Lost Battalion Article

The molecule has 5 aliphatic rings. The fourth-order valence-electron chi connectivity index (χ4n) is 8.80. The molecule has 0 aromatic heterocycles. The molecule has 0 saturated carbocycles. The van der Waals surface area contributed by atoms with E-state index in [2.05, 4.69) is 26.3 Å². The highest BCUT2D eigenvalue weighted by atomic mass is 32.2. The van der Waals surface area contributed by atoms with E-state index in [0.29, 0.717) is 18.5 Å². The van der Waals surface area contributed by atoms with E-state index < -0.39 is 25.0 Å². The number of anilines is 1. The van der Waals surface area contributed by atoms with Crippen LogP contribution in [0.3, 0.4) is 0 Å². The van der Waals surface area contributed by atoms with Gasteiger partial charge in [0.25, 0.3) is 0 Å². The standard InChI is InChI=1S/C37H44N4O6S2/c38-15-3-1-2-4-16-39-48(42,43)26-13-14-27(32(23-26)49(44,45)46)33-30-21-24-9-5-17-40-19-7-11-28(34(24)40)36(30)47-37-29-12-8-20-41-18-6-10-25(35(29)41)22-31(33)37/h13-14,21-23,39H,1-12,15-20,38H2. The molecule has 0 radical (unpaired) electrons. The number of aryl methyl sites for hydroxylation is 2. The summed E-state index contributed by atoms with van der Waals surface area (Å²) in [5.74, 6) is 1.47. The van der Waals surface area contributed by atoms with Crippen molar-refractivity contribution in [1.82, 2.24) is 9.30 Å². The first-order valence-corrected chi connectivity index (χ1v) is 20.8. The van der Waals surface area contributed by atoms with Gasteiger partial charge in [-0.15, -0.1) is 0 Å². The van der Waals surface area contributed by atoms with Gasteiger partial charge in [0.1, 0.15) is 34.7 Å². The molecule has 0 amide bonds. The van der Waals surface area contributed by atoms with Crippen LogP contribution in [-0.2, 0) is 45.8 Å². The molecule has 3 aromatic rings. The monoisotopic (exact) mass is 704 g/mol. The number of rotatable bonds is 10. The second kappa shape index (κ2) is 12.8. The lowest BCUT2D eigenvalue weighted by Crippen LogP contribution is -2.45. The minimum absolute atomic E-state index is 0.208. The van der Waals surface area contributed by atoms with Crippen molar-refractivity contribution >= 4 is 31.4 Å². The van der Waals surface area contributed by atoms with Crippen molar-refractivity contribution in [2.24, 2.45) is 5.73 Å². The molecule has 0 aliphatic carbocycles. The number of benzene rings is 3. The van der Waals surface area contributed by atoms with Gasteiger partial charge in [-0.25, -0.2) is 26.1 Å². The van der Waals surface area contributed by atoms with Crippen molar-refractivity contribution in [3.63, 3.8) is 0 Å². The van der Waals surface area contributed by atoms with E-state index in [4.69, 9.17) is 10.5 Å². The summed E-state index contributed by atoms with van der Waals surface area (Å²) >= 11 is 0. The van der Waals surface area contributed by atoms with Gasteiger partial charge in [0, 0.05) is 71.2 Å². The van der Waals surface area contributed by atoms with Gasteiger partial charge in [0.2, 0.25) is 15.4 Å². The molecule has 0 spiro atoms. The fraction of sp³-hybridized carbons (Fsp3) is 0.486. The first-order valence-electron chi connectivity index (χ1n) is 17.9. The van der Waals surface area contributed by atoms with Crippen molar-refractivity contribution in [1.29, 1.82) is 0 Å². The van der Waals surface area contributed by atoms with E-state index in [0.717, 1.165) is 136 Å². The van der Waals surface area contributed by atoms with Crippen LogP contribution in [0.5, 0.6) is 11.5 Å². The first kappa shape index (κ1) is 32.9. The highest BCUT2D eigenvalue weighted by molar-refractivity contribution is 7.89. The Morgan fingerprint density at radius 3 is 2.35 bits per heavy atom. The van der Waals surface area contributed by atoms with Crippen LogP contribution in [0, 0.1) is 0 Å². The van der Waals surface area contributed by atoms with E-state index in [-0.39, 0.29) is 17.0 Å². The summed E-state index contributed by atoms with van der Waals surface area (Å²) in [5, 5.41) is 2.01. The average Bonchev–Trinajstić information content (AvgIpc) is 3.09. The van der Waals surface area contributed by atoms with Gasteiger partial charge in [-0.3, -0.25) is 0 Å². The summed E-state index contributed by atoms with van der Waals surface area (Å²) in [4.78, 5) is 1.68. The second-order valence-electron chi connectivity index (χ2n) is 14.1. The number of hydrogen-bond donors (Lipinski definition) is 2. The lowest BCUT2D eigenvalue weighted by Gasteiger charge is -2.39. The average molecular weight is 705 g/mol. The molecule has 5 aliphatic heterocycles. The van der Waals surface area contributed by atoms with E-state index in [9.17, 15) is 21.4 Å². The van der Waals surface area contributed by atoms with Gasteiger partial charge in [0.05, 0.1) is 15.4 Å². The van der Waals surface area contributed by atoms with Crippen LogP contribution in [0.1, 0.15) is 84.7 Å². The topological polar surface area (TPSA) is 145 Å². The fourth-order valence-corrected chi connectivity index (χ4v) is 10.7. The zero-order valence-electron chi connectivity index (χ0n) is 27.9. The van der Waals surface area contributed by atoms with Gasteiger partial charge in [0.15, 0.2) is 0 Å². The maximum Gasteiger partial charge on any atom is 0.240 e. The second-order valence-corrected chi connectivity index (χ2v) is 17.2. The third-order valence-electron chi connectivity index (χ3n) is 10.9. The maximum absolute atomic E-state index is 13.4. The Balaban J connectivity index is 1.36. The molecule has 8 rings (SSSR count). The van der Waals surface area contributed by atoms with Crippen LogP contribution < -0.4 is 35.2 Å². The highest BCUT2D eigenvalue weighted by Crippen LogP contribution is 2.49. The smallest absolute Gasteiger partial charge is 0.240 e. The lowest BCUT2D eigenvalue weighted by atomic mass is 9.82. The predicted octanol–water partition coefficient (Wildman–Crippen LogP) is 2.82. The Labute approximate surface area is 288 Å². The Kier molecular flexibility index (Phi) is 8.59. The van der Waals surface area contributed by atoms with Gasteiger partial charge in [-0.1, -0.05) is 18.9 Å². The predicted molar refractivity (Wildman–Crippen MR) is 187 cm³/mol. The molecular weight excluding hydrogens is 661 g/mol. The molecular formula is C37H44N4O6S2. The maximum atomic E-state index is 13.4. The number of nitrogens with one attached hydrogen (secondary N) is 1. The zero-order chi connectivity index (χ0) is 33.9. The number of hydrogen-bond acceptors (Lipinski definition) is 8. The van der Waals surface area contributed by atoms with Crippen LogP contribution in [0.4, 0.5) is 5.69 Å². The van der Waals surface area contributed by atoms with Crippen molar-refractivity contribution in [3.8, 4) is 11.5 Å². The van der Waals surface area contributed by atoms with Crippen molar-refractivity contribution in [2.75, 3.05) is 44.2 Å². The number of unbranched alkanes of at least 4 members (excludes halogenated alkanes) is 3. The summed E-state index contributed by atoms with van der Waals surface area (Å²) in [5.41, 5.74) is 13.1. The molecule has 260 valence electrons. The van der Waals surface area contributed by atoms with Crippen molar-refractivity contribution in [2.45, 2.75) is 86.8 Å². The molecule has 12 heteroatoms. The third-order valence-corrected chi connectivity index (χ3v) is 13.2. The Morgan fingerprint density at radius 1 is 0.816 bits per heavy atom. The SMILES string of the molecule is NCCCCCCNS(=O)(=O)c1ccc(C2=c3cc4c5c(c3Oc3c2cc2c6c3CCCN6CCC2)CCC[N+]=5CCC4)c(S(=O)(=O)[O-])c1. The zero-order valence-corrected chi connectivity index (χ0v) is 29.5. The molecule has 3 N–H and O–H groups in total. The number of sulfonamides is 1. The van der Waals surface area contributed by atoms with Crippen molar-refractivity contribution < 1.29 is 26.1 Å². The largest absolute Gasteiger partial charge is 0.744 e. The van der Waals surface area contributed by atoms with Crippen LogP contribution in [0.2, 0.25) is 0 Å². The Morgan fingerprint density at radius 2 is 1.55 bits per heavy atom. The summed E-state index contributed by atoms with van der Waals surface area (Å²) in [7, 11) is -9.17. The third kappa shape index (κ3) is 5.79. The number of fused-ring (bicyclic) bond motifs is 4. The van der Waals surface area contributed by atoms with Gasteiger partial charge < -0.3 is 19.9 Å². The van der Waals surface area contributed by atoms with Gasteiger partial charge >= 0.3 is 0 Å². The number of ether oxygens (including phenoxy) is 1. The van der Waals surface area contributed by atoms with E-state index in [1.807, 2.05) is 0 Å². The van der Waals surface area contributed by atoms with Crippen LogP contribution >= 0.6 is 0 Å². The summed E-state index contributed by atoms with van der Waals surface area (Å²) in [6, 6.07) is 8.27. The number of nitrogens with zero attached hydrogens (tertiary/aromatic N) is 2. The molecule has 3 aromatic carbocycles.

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Lost Battalion Article - Sun'Hay, November 1,.- 1964. THE FRESNO BEE...